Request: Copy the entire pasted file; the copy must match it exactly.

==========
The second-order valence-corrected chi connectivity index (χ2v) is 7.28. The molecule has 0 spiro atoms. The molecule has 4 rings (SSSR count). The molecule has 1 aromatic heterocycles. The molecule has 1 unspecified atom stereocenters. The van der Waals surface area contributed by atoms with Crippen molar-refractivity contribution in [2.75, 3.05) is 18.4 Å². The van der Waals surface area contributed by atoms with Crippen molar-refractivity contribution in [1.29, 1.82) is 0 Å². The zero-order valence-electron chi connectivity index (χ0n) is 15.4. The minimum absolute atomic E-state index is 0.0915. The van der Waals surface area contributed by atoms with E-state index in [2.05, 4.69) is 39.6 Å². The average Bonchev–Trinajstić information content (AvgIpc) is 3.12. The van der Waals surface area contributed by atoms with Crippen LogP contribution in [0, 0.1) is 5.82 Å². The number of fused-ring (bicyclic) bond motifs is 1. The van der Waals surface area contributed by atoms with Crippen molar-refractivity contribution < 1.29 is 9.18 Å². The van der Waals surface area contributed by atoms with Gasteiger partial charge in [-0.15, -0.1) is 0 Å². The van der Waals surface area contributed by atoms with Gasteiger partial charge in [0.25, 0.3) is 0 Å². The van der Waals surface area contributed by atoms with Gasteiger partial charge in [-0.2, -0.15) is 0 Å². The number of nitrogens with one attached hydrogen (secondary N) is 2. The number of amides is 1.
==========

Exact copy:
The second-order valence-corrected chi connectivity index (χ2v) is 7.28. The molecule has 0 spiro atoms. The molecule has 4 rings (SSSR count). The molecule has 1 aromatic heterocycles. The molecule has 1 unspecified atom stereocenters. The van der Waals surface area contributed by atoms with Crippen molar-refractivity contribution in [2.75, 3.05) is 18.4 Å². The van der Waals surface area contributed by atoms with Crippen molar-refractivity contribution in [1.29, 1.82) is 0 Å². The zero-order valence-electron chi connectivity index (χ0n) is 15.4. The minimum absolute atomic E-state index is 0.0915. The van der Waals surface area contributed by atoms with E-state index in [2.05, 4.69) is 39.6 Å². The average Bonchev–Trinajstić information content (AvgIpc) is 3.12. The van der Waals surface area contributed by atoms with Crippen LogP contribution in [0, 0.1) is 5.82 Å². The number of fused-ring (bicyclic) bond motifs is 1. The van der Waals surface area contributed by atoms with Crippen molar-refractivity contribution < 1.29 is 9.18 Å². The van der Waals surface area contributed by atoms with Gasteiger partial charge in [-0.15, -0.1) is 0 Å². The van der Waals surface area contributed by atoms with Gasteiger partial charge in [0.25, 0.3) is 0 Å². The van der Waals surface area contributed by atoms with Gasteiger partial charge in [-0.2, -0.15) is 0 Å². The number of nitrogens with one attached hydrogen (secondary N) is 2. The number of amides is 1.